The Law Offices of Robert Nadalin

Corporate Compliance


I-9/ IRCA Compliance

The IRCA (Immigration Reform and Control Act of 1986) established the employer’s requirement to complete a Form I-9 to confirm an employee’s legal right to work in the U.S. within 3 business days of hire. This requirement applies to any employee hired after November 6, 1986. To confirm work authorization, the employer reviews the documents presented by the employee to confirm the person’s identity and employment eligibility. The employer cannot request the production of a specific document. Instead, the employee is free to present documentation from the list promulgated by the Department of Homeland Security, as appropriate to his or her circumstance. A refusal to accept documents of the type listed as acceptably by DHS, or requesting documentation beyond what the law requires, can subject the employer to liability on the basis of national origin discrimination.

Mergers, Acquisitions and Reorganizations

Mergers, acquisitions, spin-offs and other types of reorganizations can impact a company’s ability to continue to employ a foreign worker in a lawful status. The specific nature of the transaction may affect persons in H, L, E or TN status differently. Changes in the corporate structure can also impact the employer sponsored permanent residence process. Involving immigration counsel prior to the execution of the change can maximize the company’s ability to facilitate a smooth transition.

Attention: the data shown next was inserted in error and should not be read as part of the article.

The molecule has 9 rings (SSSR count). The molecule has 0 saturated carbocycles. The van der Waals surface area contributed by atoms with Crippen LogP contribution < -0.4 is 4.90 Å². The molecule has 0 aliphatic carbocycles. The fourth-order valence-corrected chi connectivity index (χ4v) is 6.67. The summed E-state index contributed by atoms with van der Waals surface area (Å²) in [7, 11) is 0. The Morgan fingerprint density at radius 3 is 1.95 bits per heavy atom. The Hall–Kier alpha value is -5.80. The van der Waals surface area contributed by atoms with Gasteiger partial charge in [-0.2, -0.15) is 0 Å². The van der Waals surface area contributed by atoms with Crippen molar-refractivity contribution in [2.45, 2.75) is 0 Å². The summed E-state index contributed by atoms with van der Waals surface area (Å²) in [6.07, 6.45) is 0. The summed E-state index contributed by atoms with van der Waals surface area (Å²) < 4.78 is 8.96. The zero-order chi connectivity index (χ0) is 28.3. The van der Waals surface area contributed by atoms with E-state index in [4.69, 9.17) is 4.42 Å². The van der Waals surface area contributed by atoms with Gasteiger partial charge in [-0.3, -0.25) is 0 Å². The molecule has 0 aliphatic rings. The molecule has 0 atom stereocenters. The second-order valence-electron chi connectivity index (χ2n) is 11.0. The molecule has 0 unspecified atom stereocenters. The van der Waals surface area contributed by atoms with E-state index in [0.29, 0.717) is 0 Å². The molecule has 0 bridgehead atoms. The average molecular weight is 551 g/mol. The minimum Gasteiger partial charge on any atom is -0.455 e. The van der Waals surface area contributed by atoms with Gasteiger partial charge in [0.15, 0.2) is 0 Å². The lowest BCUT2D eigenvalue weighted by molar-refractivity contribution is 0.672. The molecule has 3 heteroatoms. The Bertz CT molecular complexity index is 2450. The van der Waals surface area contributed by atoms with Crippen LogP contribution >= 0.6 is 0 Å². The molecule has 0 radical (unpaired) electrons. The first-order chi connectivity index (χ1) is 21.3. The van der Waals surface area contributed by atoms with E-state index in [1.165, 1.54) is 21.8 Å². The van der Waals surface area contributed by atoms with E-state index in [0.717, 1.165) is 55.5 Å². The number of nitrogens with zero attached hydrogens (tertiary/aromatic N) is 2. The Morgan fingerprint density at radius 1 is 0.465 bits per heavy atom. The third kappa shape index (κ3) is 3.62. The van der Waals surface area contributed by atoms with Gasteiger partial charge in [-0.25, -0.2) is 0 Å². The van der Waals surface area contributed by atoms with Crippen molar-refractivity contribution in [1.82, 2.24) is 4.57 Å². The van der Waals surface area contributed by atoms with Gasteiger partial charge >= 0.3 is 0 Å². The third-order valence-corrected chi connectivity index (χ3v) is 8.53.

Deemed Exports

Foreign worker access to certain technologies may be deemed to be an export, as this access may lead to the transfer of knowledge to a non-U.S. entity. For some technologies, foreign worker access if freely allowed, while in other cases access may be prohibited. Finally, there are limited cases in which access may only be allowed after an export license has been obtained. The extent to which these restrictions apply can vary based on citizenship, the specific immigration status of the foreign worker. Permanent residents may be treated differently than citizens or nonimmigrant workers regarding these restrictions.

The Law Offices of Robert Nadalin

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